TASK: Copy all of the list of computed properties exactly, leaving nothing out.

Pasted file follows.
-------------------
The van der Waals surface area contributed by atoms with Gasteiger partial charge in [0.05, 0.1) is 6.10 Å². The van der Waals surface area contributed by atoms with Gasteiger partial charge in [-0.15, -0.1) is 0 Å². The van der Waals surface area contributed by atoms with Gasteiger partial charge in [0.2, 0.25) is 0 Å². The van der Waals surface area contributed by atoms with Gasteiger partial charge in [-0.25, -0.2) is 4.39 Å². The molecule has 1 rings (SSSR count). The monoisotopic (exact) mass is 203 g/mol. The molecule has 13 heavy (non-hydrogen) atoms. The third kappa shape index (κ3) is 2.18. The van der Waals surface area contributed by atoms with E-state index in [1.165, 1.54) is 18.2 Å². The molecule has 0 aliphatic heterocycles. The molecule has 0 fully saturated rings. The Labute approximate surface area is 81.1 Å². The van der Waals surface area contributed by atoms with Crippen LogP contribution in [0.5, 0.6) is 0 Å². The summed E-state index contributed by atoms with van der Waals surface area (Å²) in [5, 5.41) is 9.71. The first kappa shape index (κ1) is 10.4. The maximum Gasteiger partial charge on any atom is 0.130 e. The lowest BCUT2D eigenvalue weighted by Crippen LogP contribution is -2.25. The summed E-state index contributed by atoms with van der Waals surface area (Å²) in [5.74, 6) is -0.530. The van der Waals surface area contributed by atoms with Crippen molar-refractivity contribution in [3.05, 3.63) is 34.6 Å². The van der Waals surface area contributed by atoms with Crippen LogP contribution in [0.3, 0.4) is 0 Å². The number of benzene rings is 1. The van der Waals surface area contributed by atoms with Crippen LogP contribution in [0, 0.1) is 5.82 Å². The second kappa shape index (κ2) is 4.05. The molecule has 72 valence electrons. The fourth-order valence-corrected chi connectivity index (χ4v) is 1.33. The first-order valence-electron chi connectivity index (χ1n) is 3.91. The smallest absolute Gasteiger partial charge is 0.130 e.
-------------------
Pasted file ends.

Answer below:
The van der Waals surface area contributed by atoms with Gasteiger partial charge in [0.05, 0.1) is 6.10 Å². The van der Waals surface area contributed by atoms with Gasteiger partial charge in [-0.15, -0.1) is 0 Å². The van der Waals surface area contributed by atoms with Gasteiger partial charge in [0.2, 0.25) is 0 Å². The van der Waals surface area contributed by atoms with Gasteiger partial charge in [-0.25, -0.2) is 4.39 Å². The molecule has 1 rings (SSSR count). The monoisotopic (exact) mass is 203 g/mol. The molecule has 13 heavy (non-hydrogen) atoms. The third kappa shape index (κ3) is 2.18. The van der Waals surface area contributed by atoms with E-state index in [1.165, 1.54) is 18.2 Å². The molecule has 0 aliphatic heterocycles. The molecule has 0 fully saturated rings. The Labute approximate surface area is 81.1 Å². The van der Waals surface area contributed by atoms with Crippen LogP contribution in [0.5, 0.6) is 0 Å². The summed E-state index contributed by atoms with van der Waals surface area (Å²) in [5, 5.41) is 9.71. The first kappa shape index (κ1) is 10.4. The maximum Gasteiger partial charge on any atom is 0.130 e. The lowest BCUT2D eigenvalue weighted by Crippen LogP contribution is -2.25. The summed E-state index contributed by atoms with van der Waals surface area (Å²) in [5.74, 6) is -0.530. The van der Waals surface area contributed by atoms with Crippen molar-refractivity contribution in [3.05, 3.63) is 34.6 Å². The van der Waals surface area contributed by atoms with Crippen LogP contribution in [0.3, 0.4) is 0 Å². The number of benzene rings is 1. The van der Waals surface area contributed by atoms with Crippen LogP contribution in [0, 0.1) is 5.82 Å². The second kappa shape index (κ2) is 4.05. The molecule has 72 valence electrons. The fourth-order valence-corrected chi connectivity index (χ4v) is 1.33. The first-order valence-electron chi connectivity index (χ1n) is 3.91. The smallest absolute Gasteiger partial charge is 0.130 e.